Shelly Berman, Judy Ann Brown & Annie Fetter

Goals for today's session include:

presenting an overview of the Math Forum services that are of special interest to teachers;imagining instructional uses of the Math Forum services; anddiscussing search strategies for specific purposes.

The Math Forum- http://mathforum.org/An online community of teachers, students, researchers, parents, educators, and citizens at all levels who have an interest in math and math education.Teachers' Place- http://mathforum.org/teachers/Here you'll find what we consider to be the best resources for teaching math at all levels. This space is not only for teachers, but has also been built in part by teachers.Problems of the Week- http://mathforum.org/pow/The Problems of the Week are designed to challenge students with non-routine problems and to encourage them to verbalize their solutions. There are Elementary, Middle School, Algebra, Geometry, Trigonometry & Calculus, and Discrete Mathematics Problems of the Week. The Problem of the week is a mentored environment in which students submit solutions to a math challenge. Each submission is responded to by a mentor, and students are encouraged to strengthen their solutions.This middle school example, Example #1, gives a sense of a problem and shows a number of approaches to solving it.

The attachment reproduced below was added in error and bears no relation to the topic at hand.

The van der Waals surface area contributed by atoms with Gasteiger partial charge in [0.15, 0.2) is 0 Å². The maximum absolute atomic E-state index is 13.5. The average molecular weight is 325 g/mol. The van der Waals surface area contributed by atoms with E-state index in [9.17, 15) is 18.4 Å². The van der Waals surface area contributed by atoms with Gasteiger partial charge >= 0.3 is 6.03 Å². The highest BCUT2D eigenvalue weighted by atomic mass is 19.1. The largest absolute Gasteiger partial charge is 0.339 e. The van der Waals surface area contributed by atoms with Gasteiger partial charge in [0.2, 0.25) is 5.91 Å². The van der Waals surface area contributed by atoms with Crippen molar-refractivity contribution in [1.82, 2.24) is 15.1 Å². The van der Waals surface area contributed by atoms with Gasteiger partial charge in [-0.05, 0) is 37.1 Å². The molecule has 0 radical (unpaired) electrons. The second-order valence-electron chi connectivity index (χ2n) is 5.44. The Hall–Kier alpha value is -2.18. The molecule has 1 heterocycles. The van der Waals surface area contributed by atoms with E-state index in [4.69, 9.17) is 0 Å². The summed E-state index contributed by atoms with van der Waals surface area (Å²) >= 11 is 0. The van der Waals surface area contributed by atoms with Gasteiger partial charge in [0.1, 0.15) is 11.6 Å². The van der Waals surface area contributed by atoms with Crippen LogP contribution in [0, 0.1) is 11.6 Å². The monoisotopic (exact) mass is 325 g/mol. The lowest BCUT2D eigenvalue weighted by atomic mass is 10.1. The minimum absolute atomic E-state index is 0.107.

Sometimes, we get outstanding work by budding mathematicians, such as Devin Duncan's response to Example #2 in the geometry Problem of the Week.

Internet Mathematics Library- http://mathforum.org/library/The Library allows you to browse through a gold mine of archives, looking through the lenses of Mathematics Topics, Resource Types, Mathematics Education Topics or Educational Level.We can go to the Reference Sources of the